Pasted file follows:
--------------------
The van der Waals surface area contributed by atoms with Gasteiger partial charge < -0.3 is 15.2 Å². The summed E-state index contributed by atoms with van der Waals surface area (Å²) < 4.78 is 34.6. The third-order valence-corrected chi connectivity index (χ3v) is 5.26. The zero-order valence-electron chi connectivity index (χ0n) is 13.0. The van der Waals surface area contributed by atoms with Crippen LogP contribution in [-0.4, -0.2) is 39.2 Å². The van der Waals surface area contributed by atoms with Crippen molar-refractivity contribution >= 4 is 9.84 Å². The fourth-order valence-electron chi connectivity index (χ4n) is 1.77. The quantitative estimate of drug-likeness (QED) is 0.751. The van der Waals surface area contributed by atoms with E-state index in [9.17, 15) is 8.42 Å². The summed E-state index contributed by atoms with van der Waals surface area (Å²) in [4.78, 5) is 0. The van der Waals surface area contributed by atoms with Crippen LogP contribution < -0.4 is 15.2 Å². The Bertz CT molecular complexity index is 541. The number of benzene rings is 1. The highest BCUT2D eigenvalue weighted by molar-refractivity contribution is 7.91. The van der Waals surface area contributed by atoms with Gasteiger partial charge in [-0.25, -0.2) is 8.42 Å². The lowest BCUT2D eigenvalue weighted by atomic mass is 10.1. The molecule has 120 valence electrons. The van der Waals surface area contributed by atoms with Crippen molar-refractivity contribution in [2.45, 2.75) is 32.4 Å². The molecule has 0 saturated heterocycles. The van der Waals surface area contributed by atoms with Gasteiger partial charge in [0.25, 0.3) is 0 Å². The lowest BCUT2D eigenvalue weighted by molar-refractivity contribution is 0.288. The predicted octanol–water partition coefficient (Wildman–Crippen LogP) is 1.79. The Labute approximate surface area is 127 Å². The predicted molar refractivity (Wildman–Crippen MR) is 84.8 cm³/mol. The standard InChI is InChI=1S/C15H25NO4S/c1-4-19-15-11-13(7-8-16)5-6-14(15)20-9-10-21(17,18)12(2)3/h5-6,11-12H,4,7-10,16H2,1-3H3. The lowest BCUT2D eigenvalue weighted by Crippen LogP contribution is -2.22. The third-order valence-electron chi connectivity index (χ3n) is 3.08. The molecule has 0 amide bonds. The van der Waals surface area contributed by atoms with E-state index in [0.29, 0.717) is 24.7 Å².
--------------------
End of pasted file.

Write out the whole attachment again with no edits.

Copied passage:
The van der Waals surface area contributed by atoms with Gasteiger partial charge < -0.3 is 15.2 Å². The summed E-state index contributed by atoms with van der Waals surface area (Å²) < 4.78 is 34.6. The third-order valence-corrected chi connectivity index (χ3v) is 5.26. The zero-order valence-electron chi connectivity index (χ0n) is 13.0. The van der Waals surface area contributed by atoms with Crippen LogP contribution in [-0.4, -0.2) is 39.2 Å². The van der Waals surface area contributed by atoms with Crippen molar-refractivity contribution >= 4 is 9.84 Å². The fourth-order valence-electron chi connectivity index (χ4n) is 1.77. The quantitative estimate of drug-likeness (QED) is 0.751. The van der Waals surface area contributed by atoms with E-state index in [9.17, 15) is 8.42 Å². The summed E-state index contributed by atoms with van der Waals surface area (Å²) in [4.78, 5) is 0. The van der Waals surface area contributed by atoms with Crippen LogP contribution < -0.4 is 15.2 Å². The Bertz CT molecular complexity index is 541. The number of benzene rings is 1. The highest BCUT2D eigenvalue weighted by molar-refractivity contribution is 7.91. The van der Waals surface area contributed by atoms with Gasteiger partial charge in [-0.25, -0.2) is 8.42 Å². The lowest BCUT2D eigenvalue weighted by atomic mass is 10.1. The molecule has 120 valence electrons. The van der Waals surface area contributed by atoms with Crippen molar-refractivity contribution in [2.45, 2.75) is 32.4 Å². The molecule has 0 saturated heterocycles. The van der Waals surface area contributed by atoms with Gasteiger partial charge in [0.25, 0.3) is 0 Å². The lowest BCUT2D eigenvalue weighted by molar-refractivity contribution is 0.288. The predicted octanol–water partition coefficient (Wildman–Crippen LogP) is 1.79. The Labute approximate surface area is 127 Å². The predicted molar refractivity (Wildman–Crippen MR) is 84.8 cm³/mol. The standard InChI is InChI=1S/C15H25NO4S/c1-4-19-15-11-13(7-8-16)5-6-14(15)20-9-10-21(17,18)12(2)3/h5-6,11-12H,4,7-10,16H2,1-3H3. The lowest BCUT2D eigenvalue weighted by Crippen LogP contribution is -2.22. The third-order valence-electron chi connectivity index (χ3n) is 3.08. The molecule has 0 amide bonds. The van der Waals surface area contributed by atoms with E-state index in [0.29, 0.717) is 24.7 Å².